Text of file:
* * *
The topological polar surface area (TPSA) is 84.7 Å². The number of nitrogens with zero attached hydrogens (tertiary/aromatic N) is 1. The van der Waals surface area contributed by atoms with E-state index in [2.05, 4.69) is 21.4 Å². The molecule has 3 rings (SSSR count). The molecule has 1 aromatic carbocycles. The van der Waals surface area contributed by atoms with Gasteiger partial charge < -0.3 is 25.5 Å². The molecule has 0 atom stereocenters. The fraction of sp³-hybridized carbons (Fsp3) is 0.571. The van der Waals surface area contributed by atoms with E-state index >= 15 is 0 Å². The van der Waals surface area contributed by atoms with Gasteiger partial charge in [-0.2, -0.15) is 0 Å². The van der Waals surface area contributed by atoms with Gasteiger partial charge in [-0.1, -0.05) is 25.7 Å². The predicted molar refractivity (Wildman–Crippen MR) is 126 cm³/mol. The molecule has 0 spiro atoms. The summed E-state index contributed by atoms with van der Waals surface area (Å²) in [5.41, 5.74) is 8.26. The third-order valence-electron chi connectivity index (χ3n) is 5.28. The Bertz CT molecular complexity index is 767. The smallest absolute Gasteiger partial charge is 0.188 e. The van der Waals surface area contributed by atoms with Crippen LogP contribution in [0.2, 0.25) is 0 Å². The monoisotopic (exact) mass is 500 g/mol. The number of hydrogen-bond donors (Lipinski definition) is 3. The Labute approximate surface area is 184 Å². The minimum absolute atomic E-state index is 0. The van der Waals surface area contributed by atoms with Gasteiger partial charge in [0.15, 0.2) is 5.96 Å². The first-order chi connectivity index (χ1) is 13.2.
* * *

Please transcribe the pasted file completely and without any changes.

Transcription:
The topological polar surface area (TPSA) is 84.7 Å². The number of nitrogens with zero attached hydrogens (tertiary/aromatic N) is 1. The van der Waals surface area contributed by atoms with E-state index in [2.05, 4.69) is 21.4 Å². The molecule has 3 rings (SSSR count). The molecule has 1 aromatic carbocycles. The van der Waals surface area contributed by atoms with Gasteiger partial charge < -0.3 is 25.5 Å². The molecule has 0 atom stereocenters. The fraction of sp³-hybridized carbons (Fsp3) is 0.571. The van der Waals surface area contributed by atoms with E-state index >= 15 is 0 Å². The van der Waals surface area contributed by atoms with Gasteiger partial charge in [-0.2, -0.15) is 0 Å². The van der Waals surface area contributed by atoms with Gasteiger partial charge in [-0.1, -0.05) is 25.7 Å². The predicted molar refractivity (Wildman–Crippen MR) is 126 cm³/mol. The molecule has 0 spiro atoms. The summed E-state index contributed by atoms with van der Waals surface area (Å²) in [5.41, 5.74) is 8.26. The third-order valence-electron chi connectivity index (χ3n) is 5.28. The Bertz CT molecular complexity index is 767. The smallest absolute Gasteiger partial charge is 0.188 e. The van der Waals surface area contributed by atoms with Crippen LogP contribution in [0.2, 0.25) is 0 Å². The monoisotopic (exact) mass is 500 g/mol. The number of hydrogen-bond donors (Lipinski definition) is 3. The Labute approximate surface area is 184 Å². The minimum absolute atomic E-state index is 0. The van der Waals surface area contributed by atoms with Gasteiger partial charge in [0.15, 0.2) is 5.96 Å². The first-order chi connectivity index (χ1) is 13.2.